When you’re starting and the service is essentially you, you’re delivering some sort of service, then again the psychology is that there’s some self-worth issues in there and things like that that people get trapped in where they’re like, “Well nobody’s going to pay me $200 an hour or $150 an hour to do X, Y, and Z. When I was working at my last job I didn’t make anywhere near that much.” They get that all twisted in their head versus again, if you go to work for somebody that’s offering that exact same set of services and you see their model and learn their model and you have no choice but to do what the boss tells you for a little while and sell their pricing plans and stuff, can be a very eye opening experience.

Yeah no doubt. There’s a great book called the Secrets of the Millionaire Mind by T. Harv Eker. Have you ever read that one or are you familiar with it?

I’m familiar with it, I’m familiar with him, but I don’t know if I’ve ever read that book, which is shocking to me because I’ve heard of the book 1,000 times.

Fantastic book, one of my probably top five favorite books of all time.

Oh cool.

In one of the chapters he talks about obviously to be a success and to build wealth you have to be in your own business, but you don’t necessarily have to go and start the business. One of his key tenants was enter the corridor by working in a company that does what you think you want to do. I latched onto that and I started looking for digital marketing agencies that were doing well, came across ReachLocal and that was… It worked out well because I learned what I needed to learn in order to go out and do it on my own.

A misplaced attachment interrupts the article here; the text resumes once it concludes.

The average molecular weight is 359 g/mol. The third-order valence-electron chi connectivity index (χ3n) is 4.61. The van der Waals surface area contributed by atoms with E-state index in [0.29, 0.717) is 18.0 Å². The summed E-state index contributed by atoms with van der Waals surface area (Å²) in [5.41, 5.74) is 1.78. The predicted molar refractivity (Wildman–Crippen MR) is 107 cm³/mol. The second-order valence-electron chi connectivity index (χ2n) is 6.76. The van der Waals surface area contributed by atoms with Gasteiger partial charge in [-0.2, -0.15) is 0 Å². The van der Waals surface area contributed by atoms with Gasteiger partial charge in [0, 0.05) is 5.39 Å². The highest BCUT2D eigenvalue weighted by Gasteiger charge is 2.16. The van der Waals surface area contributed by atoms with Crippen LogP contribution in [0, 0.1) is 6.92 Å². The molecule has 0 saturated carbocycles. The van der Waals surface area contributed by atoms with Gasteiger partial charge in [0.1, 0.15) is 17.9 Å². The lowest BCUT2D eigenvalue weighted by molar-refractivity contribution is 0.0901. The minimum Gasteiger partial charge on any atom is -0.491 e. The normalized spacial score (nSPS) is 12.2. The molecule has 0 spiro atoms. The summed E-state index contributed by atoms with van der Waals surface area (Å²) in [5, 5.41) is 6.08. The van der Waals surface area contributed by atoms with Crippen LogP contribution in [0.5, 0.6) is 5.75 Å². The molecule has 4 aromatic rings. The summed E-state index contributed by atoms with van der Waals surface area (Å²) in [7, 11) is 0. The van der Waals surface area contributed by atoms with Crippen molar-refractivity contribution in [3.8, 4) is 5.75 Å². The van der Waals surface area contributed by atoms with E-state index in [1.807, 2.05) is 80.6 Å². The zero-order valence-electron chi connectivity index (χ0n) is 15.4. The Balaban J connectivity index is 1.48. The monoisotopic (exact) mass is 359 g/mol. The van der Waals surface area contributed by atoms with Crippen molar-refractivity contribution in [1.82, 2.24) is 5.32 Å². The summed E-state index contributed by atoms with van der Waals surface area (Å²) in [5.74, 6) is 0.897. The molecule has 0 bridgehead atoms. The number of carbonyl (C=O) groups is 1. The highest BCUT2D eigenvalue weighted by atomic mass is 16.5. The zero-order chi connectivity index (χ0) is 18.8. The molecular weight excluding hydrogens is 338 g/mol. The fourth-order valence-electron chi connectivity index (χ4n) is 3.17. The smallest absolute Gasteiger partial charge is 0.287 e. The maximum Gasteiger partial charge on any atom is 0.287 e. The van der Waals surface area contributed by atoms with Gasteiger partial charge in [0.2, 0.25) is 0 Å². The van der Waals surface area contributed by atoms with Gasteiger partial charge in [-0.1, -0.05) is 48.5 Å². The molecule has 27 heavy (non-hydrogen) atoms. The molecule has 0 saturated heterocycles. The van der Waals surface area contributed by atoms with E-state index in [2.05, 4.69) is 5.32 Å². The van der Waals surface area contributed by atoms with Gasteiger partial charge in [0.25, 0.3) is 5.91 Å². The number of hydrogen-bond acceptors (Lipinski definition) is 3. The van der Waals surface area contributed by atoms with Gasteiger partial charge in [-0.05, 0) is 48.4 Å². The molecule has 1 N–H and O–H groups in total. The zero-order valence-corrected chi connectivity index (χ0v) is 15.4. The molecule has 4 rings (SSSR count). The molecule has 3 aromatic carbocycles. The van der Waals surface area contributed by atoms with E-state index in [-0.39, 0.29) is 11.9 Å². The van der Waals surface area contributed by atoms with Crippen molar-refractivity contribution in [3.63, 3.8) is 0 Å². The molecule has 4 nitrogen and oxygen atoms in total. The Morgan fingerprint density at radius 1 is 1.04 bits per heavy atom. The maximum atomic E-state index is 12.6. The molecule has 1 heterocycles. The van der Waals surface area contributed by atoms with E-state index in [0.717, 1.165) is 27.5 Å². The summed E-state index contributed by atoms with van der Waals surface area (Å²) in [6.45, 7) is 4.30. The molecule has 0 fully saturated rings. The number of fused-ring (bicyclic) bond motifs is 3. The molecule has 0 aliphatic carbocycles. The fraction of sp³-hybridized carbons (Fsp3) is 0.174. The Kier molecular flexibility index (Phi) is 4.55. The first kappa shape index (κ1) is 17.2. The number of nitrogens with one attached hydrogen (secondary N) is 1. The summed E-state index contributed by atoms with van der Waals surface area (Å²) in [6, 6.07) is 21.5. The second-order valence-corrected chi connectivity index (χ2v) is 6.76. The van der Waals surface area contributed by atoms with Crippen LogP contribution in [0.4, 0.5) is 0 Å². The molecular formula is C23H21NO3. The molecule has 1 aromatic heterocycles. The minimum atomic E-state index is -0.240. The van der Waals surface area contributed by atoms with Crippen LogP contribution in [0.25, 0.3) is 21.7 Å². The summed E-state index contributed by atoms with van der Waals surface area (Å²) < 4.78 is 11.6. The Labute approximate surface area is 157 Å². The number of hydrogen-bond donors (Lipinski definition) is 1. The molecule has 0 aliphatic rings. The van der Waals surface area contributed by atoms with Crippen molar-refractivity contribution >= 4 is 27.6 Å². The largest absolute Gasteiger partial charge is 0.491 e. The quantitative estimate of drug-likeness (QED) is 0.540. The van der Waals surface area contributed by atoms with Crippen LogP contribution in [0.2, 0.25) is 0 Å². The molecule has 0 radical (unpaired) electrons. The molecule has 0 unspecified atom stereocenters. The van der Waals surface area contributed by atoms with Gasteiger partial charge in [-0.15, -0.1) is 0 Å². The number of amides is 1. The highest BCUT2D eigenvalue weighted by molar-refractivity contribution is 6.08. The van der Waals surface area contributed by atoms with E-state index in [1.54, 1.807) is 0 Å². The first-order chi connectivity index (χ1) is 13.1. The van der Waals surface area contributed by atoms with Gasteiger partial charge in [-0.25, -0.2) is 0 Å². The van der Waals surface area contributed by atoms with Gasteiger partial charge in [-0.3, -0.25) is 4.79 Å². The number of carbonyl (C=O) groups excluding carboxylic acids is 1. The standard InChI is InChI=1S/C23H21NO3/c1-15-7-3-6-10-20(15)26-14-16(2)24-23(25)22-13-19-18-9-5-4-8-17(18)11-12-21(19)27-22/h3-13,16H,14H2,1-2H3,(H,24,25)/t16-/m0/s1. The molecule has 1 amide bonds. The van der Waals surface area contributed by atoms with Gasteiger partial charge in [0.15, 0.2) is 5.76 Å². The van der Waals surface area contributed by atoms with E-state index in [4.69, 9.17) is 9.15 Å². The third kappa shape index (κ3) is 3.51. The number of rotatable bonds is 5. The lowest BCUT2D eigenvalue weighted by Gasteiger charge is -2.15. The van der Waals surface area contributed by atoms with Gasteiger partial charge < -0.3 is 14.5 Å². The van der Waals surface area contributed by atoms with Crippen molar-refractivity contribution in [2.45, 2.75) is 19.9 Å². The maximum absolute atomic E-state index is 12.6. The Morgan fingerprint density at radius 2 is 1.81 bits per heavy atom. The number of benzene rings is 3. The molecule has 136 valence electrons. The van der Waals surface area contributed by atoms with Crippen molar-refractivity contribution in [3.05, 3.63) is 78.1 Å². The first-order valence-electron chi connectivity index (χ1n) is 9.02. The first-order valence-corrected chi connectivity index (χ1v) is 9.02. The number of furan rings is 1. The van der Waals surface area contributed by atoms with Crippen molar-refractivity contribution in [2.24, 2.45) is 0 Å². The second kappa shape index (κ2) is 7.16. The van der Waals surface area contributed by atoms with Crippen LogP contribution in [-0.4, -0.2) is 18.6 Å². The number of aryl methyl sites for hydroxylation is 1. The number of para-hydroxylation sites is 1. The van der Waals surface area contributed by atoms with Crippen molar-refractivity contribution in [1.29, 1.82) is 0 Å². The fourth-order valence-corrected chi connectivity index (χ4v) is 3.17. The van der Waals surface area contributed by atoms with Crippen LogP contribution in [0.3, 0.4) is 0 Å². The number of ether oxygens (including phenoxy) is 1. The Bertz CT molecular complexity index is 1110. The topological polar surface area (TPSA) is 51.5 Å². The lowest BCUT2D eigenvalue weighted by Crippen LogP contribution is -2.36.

That’s awesome. So cool, so you learned a ton from them, you started, you picked a niche, you created your packages, you’ve got them priced. At least back then they were at least enough to give you the margin to continue to invest in building the business. It sounds like you have continued to refine those prices over time just by some of the things that you said there, but tell me then what have been… If you could pick three things to share with people watching this right now that have been the major, I guess, turning points or factors that have allowed you to grow from you talk about the $30,000 a month when we first met to now, it sounds like around $400,000 a month. That’s a huge leap. Tell us what do you think are the three major factors in that?

I think the first is having a clear target market, that’s fundamental. Being in a niche makes everything easier, right?

Absolutely.

It makes landing clients easier because you can go deep and position yourself as the expert and you get clients raising their hands. Also, and what people don’t usually think about is that it makes fulfillment easier because you’re doing the same thing for each client. In essence you can systematize it, you can put people, you can put systems in place, which makes it possible to scale as opposed to jumping into different verticals from one client to the next and trying to figure it out.

It hard enough with us with several hundred plumbing and HVAC clients to get the work done right, to follow through with the clients correctly, to retain those clients. I can’t even imagine how you’d do it if you had clients in every different vertical. That’s probably the number one.